first_img Previous Article Next Article Related posts:No related photos. Comments are closed. Shears all set for editorial stint on PTOn 11 May 2004 in Personnel Today BeverleyShears, HR director for South West Trains, will be guest editing our 15 Juneissue.   AsHR director of the largest and busiest commuter train operating company in theUK, Shears brings a wealth of experience to the paper. In her five years at thecompany, she has put in place a cohesive and coherent people strategy,delivering improved business performance and customer service in an extremelychallenging environment. And on top of that, she scooped HR Director of theYear at last year’s Personnel Today Awards. Aspart of her editorship, Shears aims to get to the heart of the hot issues forHR directors. If you have any issues you would like her to address, or anyquestions you would like to ask, be they strategic, operational orcareers-focused, then e-mail them to [email protected]last_img read more

Women at work

first_img Comments are closed. Hilary Clinton spoke about gender inequality in the technology industry at a Silicon Valley event at the end of last month. She was prompted by some depressing data. 20% of developers in California are female and 11% make it to executive positions; 53% of technology firms have female representation at senior level compared with 84% […]Read full article Related posts:No related photos. Women at workShared from missc on 13 Mar 2015 in Personnel Today Previous Article Next Articlelast_img read more

The Second Day

first_img Previous Article Next Article The Second DayShared from missc on 18 Apr 2016 in Personnel Today Comments are closed. Have you ever started a new job? Do you remember what it was like? I remember anxiety about what I wore, how to drive to the office, where to park and what would happen. You weren’t sure who you were going to meet and wondered what they’d think about you. What would your work space look like? Where do you eat lunch and when do you do that?Read full article Related posts:No related photos.last_img read more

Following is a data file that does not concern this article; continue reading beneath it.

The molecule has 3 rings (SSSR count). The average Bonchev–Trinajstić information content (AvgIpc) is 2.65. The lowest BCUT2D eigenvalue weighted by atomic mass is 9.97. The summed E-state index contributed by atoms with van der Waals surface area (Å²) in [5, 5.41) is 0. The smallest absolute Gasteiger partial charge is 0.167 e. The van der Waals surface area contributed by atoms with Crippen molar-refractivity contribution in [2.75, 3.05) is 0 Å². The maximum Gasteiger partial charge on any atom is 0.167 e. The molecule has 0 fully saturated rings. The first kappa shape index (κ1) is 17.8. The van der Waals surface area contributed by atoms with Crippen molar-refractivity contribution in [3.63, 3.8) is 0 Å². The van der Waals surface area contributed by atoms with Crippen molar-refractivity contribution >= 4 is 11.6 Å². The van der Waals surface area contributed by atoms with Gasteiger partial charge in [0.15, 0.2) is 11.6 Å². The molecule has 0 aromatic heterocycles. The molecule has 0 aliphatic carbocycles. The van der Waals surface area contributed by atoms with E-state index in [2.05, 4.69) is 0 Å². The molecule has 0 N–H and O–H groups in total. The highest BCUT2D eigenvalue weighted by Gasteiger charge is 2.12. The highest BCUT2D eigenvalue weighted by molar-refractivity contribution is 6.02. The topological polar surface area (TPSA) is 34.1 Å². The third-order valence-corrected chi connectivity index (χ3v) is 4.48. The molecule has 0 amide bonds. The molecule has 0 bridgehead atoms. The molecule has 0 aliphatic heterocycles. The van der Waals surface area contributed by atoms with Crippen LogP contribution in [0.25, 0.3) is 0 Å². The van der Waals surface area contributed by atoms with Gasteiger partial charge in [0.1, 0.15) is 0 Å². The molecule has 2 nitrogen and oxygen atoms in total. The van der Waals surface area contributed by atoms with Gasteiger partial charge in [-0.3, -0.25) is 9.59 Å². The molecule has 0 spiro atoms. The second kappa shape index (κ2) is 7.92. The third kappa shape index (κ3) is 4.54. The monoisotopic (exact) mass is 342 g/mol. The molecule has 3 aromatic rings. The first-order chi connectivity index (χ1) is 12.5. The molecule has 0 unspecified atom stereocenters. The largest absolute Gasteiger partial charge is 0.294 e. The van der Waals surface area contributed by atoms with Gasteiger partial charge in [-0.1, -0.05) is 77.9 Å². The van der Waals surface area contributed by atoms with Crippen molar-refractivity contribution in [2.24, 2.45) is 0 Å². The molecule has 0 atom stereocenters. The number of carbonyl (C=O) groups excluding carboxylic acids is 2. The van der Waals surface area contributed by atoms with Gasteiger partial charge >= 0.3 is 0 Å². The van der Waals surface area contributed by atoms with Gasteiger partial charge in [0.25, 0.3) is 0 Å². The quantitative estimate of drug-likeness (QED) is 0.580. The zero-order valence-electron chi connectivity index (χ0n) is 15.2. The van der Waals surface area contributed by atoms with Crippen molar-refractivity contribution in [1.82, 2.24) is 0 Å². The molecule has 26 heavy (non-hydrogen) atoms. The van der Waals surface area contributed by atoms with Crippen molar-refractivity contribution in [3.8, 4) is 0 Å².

Meghan Trainor picks up Encino mansion from TMG Fresh

first_imgTrainor’s new home was built in 1998, and rapper TMG Fresh (Doug Jordan) installed the studio and made many other upgrades during his two years owning it. Even with those improvements, he sold the home for a paper loss of $35,000, according to the publication.The six-bedroom, eight-bathroom home sits on 1.1 acres and is hidden from street view by tall hedges. The estate has a plunge pool with a waterslide, a two-story guesthouse, a gym and a sports court.The main home’s living room is set up as an arcade, with a pool table, pinball machine and shoot-’em-up station. Jordan is 30 years old. His father, Doug Jordan, is a well known developer in the Bay Area.Since her famous ditty about derrieres, Trainor has had no treble amassing a real estate booty in L.A. She also owns a farmhouse-style home in Toluca Lake, acquired for $4.9 million in 2016, and a property in Valley Village purchased that same year for $1.7 million.[Variety] — Danielle Balbi Share on FacebookShare on TwitterShare on LinkedinShare via Email Share via Shortlink Meghan Trainor and her Encino Mansion (Photos via Getty; Savills)Meghan Trainor is the latest famous musician to pick up a pad in Los Angeles’ Encino neighborhood.The singer — best known for her 2014 debut hit “All About That Bass” — dropped $6.6 million on a 9,000-square-foot mansion replete with a recording studio, Variety reported. Gwen Stefani, Jennifer Lopez, Selena Gomez and Kelly Clarkson have all recently purchased homes nearby.Read moreMeghan Trainor has nabbed a Toluca Lake mansion for $4.9MMookie Betts follows World Series win with Encino home buyJonas Brothers set real estate records in Encino Share via Shortlink TagsCelebrity Real EstateEncinoResidential Real Estatelast_img read more